At worst it sounds like a trap.  At best it sounds like something designed to get you to relax.  But that’s not really it.  As someone who has done this kind of work in the past, I can tell you that any answer can be correct.  It’s about context and how you defend your answer that’s important.   The book pretty much says the same thing.  An example of a question and one possible answer in the book is, “What’s most important to you?”  One answer is D) Making sure your uniform looks good in the dugout.  It seems like an absurd choice, definitely the “wrong” answer. The natural reaction is to think this guy is some sort of narcissist… but maybe it’s about professionalism, maybe it’s about discipline and detail, maybe it’s about self-respect, or some other reason or reasons.  The point is how you defend your answer says more about you than the answer itself.

And if you’re looking for a tough guy to manage the Cubs, forget it.  Francona was once considered “too nice”, as we’ve mentioned before, but as we’ve seen in the quote above, it doesn’t mean he doesn’t hold players accountable for their mistakes.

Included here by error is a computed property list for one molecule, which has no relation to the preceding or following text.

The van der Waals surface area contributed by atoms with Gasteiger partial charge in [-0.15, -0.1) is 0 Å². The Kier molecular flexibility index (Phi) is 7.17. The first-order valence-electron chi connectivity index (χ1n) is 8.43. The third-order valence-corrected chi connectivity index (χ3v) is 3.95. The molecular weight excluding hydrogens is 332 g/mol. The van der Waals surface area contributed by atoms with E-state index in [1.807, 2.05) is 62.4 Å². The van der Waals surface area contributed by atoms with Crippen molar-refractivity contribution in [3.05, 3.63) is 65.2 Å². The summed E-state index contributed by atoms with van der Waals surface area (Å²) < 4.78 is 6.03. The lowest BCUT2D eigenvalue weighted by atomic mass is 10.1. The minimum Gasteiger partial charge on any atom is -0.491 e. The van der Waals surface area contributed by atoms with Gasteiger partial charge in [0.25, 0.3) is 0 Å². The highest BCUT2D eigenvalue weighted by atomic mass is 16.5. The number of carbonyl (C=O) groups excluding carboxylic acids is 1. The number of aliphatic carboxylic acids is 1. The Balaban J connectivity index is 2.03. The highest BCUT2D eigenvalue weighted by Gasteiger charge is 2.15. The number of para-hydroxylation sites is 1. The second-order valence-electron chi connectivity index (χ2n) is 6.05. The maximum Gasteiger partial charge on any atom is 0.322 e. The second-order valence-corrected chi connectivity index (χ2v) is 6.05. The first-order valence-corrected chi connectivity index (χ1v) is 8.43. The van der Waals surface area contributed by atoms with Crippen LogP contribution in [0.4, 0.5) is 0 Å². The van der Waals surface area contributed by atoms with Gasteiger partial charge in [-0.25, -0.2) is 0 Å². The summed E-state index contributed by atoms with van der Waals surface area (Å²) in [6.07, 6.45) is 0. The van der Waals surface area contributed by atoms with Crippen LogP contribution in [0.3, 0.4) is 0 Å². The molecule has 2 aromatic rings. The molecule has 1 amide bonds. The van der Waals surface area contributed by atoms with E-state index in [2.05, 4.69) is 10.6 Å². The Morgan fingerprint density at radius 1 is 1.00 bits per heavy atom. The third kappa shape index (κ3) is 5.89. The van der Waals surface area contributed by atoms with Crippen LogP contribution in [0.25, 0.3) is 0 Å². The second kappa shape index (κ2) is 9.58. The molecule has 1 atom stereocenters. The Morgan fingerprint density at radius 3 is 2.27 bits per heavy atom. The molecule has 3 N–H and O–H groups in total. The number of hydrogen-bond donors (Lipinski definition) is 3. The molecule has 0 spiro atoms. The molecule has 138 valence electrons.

Francona is truly a guy who cares about people — and not just his players, but everybody.  There was a story in the book of him studying the media guides and memorizing everyone who had a picture.  Everyone knows the stars, Francona wanted to know everybody from the guys behind the scenes in the office to the clubhouse manager.  Too nice? Maybe.  But when you get to know everyone on a personal level, then you’re far less likely to throw them under the bus.  There should be no wonder that teams will go through a wall for Francona and he never has to scream and shout to make them do it.  They do it because they want to do it.  They do it because they know he always has their back.

You can expect a similar quality with the next Cubs manager.  We don’t have the information the Cubs have after they go through their incredibly extensive process.  We as bloggers, fans or the media do not get to know the candidates that closely.  And while we worry about things that can sometimes be superficial and extraneous, we can be sure the Cubs will get to the core and hire the right person for the job.

The rest will take care of itself.


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  • Lets face it John. It is pretty obvious in hind site that Dale was a very poor communicator. And he failed to create a positive atmosphere for his team.